Reducing Stress for the Gifted Adolescent
How can parents, teachers, and counselors reduce this stress? Help is on the way. Here's what you can do:
Gifted students are, after all, only kids, too. The concerned parent needs to help him/her accept and cope with their needs all along the way. Help the child understand and identify with other kids and yet be aware that they are "different." Help them accept their talents AND their limitations. Help them develop strong social skills. Help them feel accepted and understood by others. Help them draw the oh-so-fine line between excellence and perfection.
As a teacher or parent, try not to set impossible goals. Reward effort, recognize improvement. Don't be unrealistic. Realize giftedness allows people to learn and use information in unusual ways; allow and encourage creativity. Tell them it's okay to think differently.
Develop the whole person. Your GT student won't wake up one day "not gifted." Though their learning style may be special, they are still emotional beings with vivid likes, dislikes, and personalities. They don't owe the world nor does the world owe them. Its up to them to make some personal meaning out of life.
Be patient. Don't compare. Let your student evolve at his own pace. Help them develop patience, too.
Be accepting and encouraging. Have students work purposefully, thoughtfully, thoroughly. They do not have to excel at everything -- priorities can be set. Know when enough is enough -- do what's appropriate for the situation. Show love regardless of the outcome. Accept and reward effort and process. Everyone needs to be cherished and to love himself, even if he doesn't "win" or take first place.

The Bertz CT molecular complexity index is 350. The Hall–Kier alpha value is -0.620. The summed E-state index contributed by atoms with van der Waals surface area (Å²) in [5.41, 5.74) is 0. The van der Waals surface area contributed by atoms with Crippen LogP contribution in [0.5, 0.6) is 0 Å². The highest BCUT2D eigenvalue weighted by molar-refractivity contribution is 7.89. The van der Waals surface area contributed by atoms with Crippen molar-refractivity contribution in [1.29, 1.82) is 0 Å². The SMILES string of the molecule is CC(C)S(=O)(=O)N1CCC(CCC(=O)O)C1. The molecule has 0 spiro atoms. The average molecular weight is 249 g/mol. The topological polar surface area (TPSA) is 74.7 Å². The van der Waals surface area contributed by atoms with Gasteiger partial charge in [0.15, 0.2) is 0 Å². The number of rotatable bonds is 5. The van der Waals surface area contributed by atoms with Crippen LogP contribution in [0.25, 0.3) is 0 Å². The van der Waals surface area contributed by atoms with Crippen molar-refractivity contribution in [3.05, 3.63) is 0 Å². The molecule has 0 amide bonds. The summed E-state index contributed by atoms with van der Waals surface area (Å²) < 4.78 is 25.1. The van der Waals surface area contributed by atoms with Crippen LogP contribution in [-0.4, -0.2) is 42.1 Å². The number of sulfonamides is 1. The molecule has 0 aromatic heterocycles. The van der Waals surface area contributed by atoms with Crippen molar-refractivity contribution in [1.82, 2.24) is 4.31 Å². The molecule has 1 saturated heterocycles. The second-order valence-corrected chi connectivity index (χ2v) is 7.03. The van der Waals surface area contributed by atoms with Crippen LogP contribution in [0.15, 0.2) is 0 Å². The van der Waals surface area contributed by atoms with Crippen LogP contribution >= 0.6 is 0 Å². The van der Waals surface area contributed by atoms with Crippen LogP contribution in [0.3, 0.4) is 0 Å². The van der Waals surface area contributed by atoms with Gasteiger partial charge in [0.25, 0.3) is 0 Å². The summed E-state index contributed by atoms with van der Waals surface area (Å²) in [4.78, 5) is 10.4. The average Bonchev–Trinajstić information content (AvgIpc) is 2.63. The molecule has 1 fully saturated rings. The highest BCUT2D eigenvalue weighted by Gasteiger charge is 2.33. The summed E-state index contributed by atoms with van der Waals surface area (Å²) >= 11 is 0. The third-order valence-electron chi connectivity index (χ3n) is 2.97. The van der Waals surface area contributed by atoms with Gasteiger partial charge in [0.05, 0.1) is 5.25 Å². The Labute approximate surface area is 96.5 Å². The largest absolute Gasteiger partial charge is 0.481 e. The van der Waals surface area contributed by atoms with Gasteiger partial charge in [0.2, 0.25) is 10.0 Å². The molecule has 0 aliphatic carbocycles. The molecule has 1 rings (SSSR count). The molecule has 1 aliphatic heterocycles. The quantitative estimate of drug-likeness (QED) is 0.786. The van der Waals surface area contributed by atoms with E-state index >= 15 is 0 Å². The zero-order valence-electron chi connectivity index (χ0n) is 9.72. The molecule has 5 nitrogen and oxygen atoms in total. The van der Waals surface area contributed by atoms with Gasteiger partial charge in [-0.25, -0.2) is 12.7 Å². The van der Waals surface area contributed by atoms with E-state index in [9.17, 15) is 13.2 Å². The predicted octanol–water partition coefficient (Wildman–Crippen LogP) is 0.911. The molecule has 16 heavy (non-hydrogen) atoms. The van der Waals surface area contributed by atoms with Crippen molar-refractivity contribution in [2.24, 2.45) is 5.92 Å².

Flexibility is important. Gifted students have no problem with asking "Why?" or "How come?" but they should be encouraged to seek creative solutions to rules they don't like or can't live with. No one likes a "wise guy," so students should work out acceptable ways for making and changing the rules and act accordingly.
Following the rules doesn't always mean conforming. If you feel your student's ability level is mismatched to a school program, by all means speak up on her behalf; your student need not accommodate. But giftedness is no excuse for rudeness. Let the scene play out so your child can learn empathy, teamwork, and tolerance.
Know when to let your kid alone. It's great to be supportive and encouraging but stand back and gain perspective on their successes and achievements. Have your student work to please himself not you or some teacher. Have him/her savor the moment as a personal satisfaction.
Be available for guidance and advice. Many gifted kids seem very mature and talk a good line but never forget they are still kids and need limits, values, guidelines. Most haven't lived long enough to have wisdom about making decisions and need someone with whom they can delineate the pro's and con's of anything from birth control to college admissions. Knowing they can be independent yet still feel comfortable gathering information and playing it off someone will go a long way in reducing stress. Don't be afraid to state your feelings either. Gifted students, although bright, aren't mind readers. They have the facts, and lots of them, but need the accumulated wisdom and loving guidance of parents who care.
Source: Adapted from"Helping Gifted Students with Stress Management" by Leslie S. Kaplan, 1990, ERIC EC Digest #E488, The ERIC Clearinghouse on Disabilities and Gifted Education (ERIC EC).